It is not rare to hear people question the purpose of schools. People always wonder why they learnt what they learnt and how relevant what they learnt is to the jobs they do and to their well-being, yet you will find that their children are going through the same education system and still learning what they learnt.
Should we attribute our inability to solve our education system challenges to lack of problem solving skills?
We have waited for decades for the education system we dream of to happen. A system that produces an all-round individual and promotes lifelong learning; a system in which the learning process is more important than the examinations; a system that extends learning beyond the walls of the classroom; a system in which character qualities and competencies are as important as subject content; a system that appreciates that learners are unique individuals with different learning styles and potential; a system that connects what children learn to the world of work.
Well, the current education system has proven to be change-resistant. So who is responsible for its transformation? Some say the schools and teachers are responsible while others think it is the government. In reality, parents and students are the most sufferers of the outmoded education system, and should be the leading force to its transformation.
Unfortunately, many parents still believe that rote learning is the only path to academic success. They often confuse the learning process with assessment.
To be called a good school depends on how many first grades a school gets in national examinations. Pressure is mounting onto schools to produce better grades at the expense of learning. Schools are increasingly taking a market-based approach, focusing on examination results and competition in order to survive. Students are expected to learn the same way, think the same way and answer the same way. Children are hardly given opportunities to explore and learn, but to answer questions.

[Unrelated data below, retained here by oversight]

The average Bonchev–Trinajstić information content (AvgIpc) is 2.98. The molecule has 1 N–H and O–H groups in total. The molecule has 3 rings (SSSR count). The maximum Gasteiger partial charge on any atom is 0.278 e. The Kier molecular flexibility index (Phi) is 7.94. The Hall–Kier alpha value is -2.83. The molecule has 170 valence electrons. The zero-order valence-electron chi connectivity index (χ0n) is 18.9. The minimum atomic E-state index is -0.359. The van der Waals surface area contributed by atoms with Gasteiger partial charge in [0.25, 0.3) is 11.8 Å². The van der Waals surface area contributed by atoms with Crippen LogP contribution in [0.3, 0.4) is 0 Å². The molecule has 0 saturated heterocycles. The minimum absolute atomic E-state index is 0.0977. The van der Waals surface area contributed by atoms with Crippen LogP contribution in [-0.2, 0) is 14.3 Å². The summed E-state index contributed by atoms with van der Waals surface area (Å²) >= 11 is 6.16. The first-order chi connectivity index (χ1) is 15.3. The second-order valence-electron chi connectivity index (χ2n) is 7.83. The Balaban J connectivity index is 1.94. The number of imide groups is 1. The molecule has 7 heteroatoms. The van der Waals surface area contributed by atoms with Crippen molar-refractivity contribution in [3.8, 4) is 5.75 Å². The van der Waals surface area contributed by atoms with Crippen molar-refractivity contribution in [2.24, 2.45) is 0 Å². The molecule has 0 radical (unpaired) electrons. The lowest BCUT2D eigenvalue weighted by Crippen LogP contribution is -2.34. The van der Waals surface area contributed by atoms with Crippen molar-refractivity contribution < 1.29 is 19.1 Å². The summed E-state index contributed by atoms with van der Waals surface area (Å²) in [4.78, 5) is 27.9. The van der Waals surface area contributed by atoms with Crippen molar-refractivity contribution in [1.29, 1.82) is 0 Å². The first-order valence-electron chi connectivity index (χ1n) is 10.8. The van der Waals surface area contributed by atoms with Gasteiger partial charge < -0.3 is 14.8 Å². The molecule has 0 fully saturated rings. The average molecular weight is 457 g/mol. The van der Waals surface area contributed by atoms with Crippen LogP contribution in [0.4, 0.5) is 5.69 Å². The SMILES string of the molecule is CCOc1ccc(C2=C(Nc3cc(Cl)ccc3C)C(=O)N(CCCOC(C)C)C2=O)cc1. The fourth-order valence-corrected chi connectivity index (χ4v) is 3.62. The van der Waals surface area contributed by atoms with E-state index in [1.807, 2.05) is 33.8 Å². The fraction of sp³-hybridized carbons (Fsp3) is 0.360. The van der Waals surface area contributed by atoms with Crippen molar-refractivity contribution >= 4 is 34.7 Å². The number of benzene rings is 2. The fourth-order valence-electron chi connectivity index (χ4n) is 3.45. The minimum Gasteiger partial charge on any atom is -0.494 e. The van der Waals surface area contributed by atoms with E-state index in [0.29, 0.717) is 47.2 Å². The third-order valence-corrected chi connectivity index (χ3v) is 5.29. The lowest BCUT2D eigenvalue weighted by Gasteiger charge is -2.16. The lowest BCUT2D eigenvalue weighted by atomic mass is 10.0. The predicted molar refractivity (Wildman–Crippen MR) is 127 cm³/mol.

A child spends a typical day answering questions; examination questions, class work questions, homework questions, revision questions, topical questions and more. Yet every school claims to produce holistic individuals. Every teacher claims to be an expert at instilling knowledge and nurturing talents but students continue to come out of school without the desired character qualities and competences.
Have we lost it completely? Not completely. Transformation is happening and is being led by a group of thoughtful and committed citizens. Thanks to the liberalization of the education sector.
There are so many innovative curricula being offered by different schools and some are revolutionizing. Parents are becoming more selective about the kind of schools they take their children to. Like any other industry, transformation in education is being determined by the market, in this case parents and children.
For example, today many people own smart phones, use the internet to communicate through Whatsapp and Facebook applications, not because they are required by the government to do so but the platforms are naturally compelling to use due to how fast and efficient they are, compared to the traditional methods of communication. Likewise, parents are gradually adapting the education systems and the curricula that meet the demands of the 21st century education. Systems that are relevant and exciting to the learners.
Systems that enable learners to think, reason, question and problem solve. It’s no surprise that the idea of international education is shifting from an experience for the few to an imperative for the many and it is predicted that its adoption will continue growing due to its relevance and the opportunities it creates for students.
Even as an individual and a private student, one is able to prepare and sit for international assessments such as the International General Certificate of Secondary Education (IGSCE) here in Uganda. I have worked with parents who have decided to take individualized education pathway for their children through the homeschooling programmes offered by Kampala Smart School.
With growth in adoption of technology in education, we shall see Artificial Intelligence-powered platforms making formal and informal learning more powerful and accessible. One may wonder where this parent-driven shift shall live the schools and teachers still inclined to the ‘static’ education system. Such schools will need to adapt so fast, learn best practices from the international successful school systems, improve the teaching practices, retrain teachers and refine the curriculum content or else they will prepare their way to obsolescence.
Mugarura is the founder of Kampala Smart School
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